05:38 GMT09 August 2020
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    A year has already passed since pro-Kiev radicals blocked in anti-government protesters in Odessa's House of Trade Unions and set the building on fire by hurling Molotov cocktails inside on May 2, 2014. The tragic incident saw at least 48 people killed and over 200 injured.

    Germany should have been the first country to condemn the Odessa massacre, however, Berlin turned a blind eye to the tragedy, the head of the International Committee from Russia's lower house of parliament, Alexei Pushkov, said via his Twitter account.

    "As a country that has itself recognized the crimes of its own Nazis, Germany should have been the first [country] to condemn the Odessa massacre. But no — it decided to turn a blind eye."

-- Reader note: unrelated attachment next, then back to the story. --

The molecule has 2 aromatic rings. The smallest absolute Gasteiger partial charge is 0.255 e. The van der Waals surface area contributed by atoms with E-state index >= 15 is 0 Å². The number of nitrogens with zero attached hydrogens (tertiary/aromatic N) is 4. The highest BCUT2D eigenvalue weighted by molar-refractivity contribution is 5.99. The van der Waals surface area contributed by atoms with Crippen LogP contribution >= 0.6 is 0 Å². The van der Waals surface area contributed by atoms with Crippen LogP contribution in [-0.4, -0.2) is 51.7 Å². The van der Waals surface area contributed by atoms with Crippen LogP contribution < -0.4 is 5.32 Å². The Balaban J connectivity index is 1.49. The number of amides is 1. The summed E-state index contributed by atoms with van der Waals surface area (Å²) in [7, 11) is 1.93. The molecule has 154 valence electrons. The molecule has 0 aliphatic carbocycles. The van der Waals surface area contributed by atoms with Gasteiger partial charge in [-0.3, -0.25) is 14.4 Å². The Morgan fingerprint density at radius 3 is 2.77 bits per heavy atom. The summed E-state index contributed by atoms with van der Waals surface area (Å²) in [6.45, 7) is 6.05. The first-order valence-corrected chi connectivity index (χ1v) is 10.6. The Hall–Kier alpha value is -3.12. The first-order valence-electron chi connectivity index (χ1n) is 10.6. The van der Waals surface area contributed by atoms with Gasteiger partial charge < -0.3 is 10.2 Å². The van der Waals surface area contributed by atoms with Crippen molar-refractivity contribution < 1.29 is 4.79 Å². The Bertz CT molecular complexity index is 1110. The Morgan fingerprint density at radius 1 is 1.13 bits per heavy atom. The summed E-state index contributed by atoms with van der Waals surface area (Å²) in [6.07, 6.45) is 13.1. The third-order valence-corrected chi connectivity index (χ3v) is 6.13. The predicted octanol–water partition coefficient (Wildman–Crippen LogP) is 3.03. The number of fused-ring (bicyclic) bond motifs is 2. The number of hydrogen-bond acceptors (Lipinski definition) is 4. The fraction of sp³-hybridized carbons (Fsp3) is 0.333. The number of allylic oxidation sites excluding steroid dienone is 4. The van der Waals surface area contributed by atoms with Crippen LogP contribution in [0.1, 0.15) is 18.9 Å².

The Russian lawmaker added that Ukrainian authorities' attempts to hush up the tragedy would fail.

    "Poroshenko and Co will fail to hush up the Odessa slaughter. Everybody knows who the culprit is. People in Italy, Germany, Greece know about it. Memory cannot be killed," he said.

    On Saturday, events commemorating the victims of the Odessa massacre were held in Russia, Ukraine and several European cities, including London, Madrid, Athens, Rome, Berlin and Brussels.


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